Black Swan, for all its bouquets and descents into madness, is a very traditional film. It has its attractions, its moments of spectacle, but they're steeped in a whole different sensibility, aligned with a Bordwellian Classical Hollywood Narrative tradition, privileging a seamless, mechanical narrative – never mind how unreliable the narrator – over matters of style, mood and atmospherics. Lest there be any doubt, Thomas Leroy truly gives the game away. For most of the film his sleazy characterisation is so arch and his accent so ripe that you might think he's aiming to hit as high a water mark of camp unreality as Alida Valli's toothsomely demented ballet instructor, Miss Tanner in Suspiria. But late in the film Leroy, who until this point had spoken only in heavily accented English, storms out of a rehearsal muttering furiously in French, which sadly explains away – or at least, is clearly meant to – both his manner and his cod English and the daft lines he speaks in it. He (“Thomas Leroy”) had been French all along! That explains it!

Contrastingly to Black Swan, both Morgiana and Suspiria have perfectly reliable narrators, but their narratives are so utterly batshit crazy bonkers and their attractions so foregrounded that the narratives, and characters' psychological motivations, are borderline irrelevant. The experience is the thing: the witting awareness that one is watching a fucking movie, and it's fucking incredible!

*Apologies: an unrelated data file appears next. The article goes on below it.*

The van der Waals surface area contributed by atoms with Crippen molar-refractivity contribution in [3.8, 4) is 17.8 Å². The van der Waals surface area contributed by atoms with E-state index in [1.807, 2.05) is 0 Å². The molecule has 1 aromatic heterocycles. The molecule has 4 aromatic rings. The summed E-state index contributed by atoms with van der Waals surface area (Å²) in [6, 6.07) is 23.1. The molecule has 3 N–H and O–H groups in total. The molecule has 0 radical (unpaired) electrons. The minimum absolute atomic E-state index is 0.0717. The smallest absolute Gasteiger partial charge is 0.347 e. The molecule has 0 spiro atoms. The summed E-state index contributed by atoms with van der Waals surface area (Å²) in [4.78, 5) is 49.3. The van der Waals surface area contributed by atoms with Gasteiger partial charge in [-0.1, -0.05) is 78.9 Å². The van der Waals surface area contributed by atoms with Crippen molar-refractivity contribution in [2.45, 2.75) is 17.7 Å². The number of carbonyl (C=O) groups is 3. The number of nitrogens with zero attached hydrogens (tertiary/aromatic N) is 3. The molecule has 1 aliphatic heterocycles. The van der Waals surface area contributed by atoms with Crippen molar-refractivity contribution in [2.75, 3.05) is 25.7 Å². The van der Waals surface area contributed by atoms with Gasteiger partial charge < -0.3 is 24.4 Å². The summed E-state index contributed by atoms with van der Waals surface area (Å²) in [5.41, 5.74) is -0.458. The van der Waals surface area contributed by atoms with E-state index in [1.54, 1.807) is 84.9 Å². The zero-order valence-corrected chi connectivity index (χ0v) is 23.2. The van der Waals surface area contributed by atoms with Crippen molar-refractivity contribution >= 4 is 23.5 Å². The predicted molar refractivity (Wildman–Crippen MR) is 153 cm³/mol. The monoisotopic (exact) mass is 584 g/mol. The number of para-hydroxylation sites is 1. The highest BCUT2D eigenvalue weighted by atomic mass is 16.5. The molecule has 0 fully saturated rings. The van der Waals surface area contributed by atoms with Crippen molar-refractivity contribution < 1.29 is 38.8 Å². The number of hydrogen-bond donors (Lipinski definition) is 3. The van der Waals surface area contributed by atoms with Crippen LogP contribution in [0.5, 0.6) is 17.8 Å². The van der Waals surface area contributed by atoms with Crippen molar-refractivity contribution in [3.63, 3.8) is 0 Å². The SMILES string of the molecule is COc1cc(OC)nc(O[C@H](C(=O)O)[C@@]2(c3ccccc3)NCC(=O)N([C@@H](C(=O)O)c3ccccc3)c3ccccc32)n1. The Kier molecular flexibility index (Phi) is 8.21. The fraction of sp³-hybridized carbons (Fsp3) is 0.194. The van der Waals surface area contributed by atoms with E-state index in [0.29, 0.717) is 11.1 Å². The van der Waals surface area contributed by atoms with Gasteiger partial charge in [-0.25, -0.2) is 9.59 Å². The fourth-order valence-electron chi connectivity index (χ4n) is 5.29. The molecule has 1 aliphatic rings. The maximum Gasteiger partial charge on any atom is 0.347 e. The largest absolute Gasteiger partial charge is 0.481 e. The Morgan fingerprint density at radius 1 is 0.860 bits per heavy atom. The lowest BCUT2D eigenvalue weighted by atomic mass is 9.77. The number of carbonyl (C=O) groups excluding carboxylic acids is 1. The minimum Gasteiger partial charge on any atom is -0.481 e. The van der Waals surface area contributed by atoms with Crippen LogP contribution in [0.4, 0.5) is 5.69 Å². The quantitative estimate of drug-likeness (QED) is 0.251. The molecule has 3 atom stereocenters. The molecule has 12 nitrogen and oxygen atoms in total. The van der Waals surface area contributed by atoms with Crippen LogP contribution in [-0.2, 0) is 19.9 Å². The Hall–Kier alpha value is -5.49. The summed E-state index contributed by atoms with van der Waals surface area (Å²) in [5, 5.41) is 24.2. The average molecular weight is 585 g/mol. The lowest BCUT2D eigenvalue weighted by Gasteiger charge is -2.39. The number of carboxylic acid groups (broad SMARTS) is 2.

Yeah, so here's sending a big yah boo, bollocks to the grimly perfunctory way narrative is advanced in so much contemporary cinema; the correspondingly perfunctory mise en scène employed by its makers has robbed the moving picture shows of so much of what made them so magical, so marvellous, in cinema's halcyon pioneer years. Privileging “closed romantic realism”, as Mark Cousins somewhat pejoratively coined it in his The Story of Film, has rendered so many of today's moving picture shows so much less attractive, and, incredibly, yes, so much less modern than films from back in those early 20th century days when cameras very seldom moved, pantomimical performers routinely stared down the barrel of the camera to ingratiate themselves to the audience, and seamlessly incorporated CGI was not even the nightmarish pipe dream of a pioneering stop-motion animator's pipe dream...


Back now to Greenaway's gripe that opened this piece. “Cinema hasn't even reached its Cubist period yet”, says he.